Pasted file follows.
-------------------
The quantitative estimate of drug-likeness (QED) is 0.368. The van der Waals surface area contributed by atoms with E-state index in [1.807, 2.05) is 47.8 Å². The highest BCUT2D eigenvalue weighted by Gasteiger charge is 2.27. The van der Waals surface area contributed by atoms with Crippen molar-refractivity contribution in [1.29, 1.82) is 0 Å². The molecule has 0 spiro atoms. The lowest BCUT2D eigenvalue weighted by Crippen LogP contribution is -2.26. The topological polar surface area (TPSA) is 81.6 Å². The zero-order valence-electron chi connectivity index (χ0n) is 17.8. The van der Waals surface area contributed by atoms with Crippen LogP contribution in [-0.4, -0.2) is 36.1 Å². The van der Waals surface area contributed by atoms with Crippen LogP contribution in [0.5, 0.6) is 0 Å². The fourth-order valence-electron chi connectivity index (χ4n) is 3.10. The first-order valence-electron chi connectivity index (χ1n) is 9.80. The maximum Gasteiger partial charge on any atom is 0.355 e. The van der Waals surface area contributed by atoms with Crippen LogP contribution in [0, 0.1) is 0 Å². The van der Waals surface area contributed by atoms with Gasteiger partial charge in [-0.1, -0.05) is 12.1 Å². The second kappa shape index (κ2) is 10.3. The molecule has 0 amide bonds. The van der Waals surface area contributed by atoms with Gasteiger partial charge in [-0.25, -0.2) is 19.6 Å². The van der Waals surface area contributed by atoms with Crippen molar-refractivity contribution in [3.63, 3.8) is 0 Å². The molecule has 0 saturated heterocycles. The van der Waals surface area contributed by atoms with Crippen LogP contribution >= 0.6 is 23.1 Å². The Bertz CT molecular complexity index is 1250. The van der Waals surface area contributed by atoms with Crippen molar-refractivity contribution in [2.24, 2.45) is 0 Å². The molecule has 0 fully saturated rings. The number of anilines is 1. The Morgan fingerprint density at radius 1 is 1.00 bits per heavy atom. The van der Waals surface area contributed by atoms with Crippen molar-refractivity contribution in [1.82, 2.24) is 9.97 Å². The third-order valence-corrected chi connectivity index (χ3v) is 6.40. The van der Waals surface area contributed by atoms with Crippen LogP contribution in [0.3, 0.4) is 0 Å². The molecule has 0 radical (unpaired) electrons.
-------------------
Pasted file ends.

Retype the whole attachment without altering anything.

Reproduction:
The quantitative estimate of drug-likeness (QED) is 0.368. The van der Waals surface area contributed by atoms with E-state index in [1.807, 2.05) is 47.8 Å². The highest BCUT2D eigenvalue weighted by Gasteiger charge is 2.27. The van der Waals surface area contributed by atoms with Crippen molar-refractivity contribution in [1.29, 1.82) is 0 Å². The molecule has 0 spiro atoms. The lowest BCUT2D eigenvalue weighted by Crippen LogP contribution is -2.26. The topological polar surface area (TPSA) is 81.6 Å². The zero-order valence-electron chi connectivity index (χ0n) is 17.8. The van der Waals surface area contributed by atoms with Crippen LogP contribution in [-0.4, -0.2) is 36.1 Å². The van der Waals surface area contributed by atoms with Crippen LogP contribution in [0.5, 0.6) is 0 Å². The fourth-order valence-electron chi connectivity index (χ4n) is 3.10. The first-order valence-electron chi connectivity index (χ1n) is 9.80. The maximum Gasteiger partial charge on any atom is 0.355 e. The van der Waals surface area contributed by atoms with Crippen LogP contribution in [0, 0.1) is 0 Å². The van der Waals surface area contributed by atoms with Gasteiger partial charge in [-0.1, -0.05) is 12.1 Å². The second kappa shape index (κ2) is 10.3. The molecule has 0 amide bonds. The van der Waals surface area contributed by atoms with Gasteiger partial charge in [-0.25, -0.2) is 19.6 Å². The van der Waals surface area contributed by atoms with Crippen molar-refractivity contribution in [3.63, 3.8) is 0 Å². The molecule has 0 saturated heterocycles. The van der Waals surface area contributed by atoms with Crippen LogP contribution >= 0.6 is 23.1 Å². The Bertz CT molecular complexity index is 1250. The van der Waals surface area contributed by atoms with Crippen molar-refractivity contribution in [2.24, 2.45) is 0 Å². The molecule has 0 fully saturated rings. The number of anilines is 1. The Morgan fingerprint density at radius 1 is 1.00 bits per heavy atom. The van der Waals surface area contributed by atoms with Crippen molar-refractivity contribution in [1.82, 2.24) is 9.97 Å². The third-order valence-corrected chi connectivity index (χ3v) is 6.40. The van der Waals surface area contributed by atoms with Crippen LogP contribution in [0.3, 0.4) is 0 Å². The molecule has 0 radical (unpaired) electrons.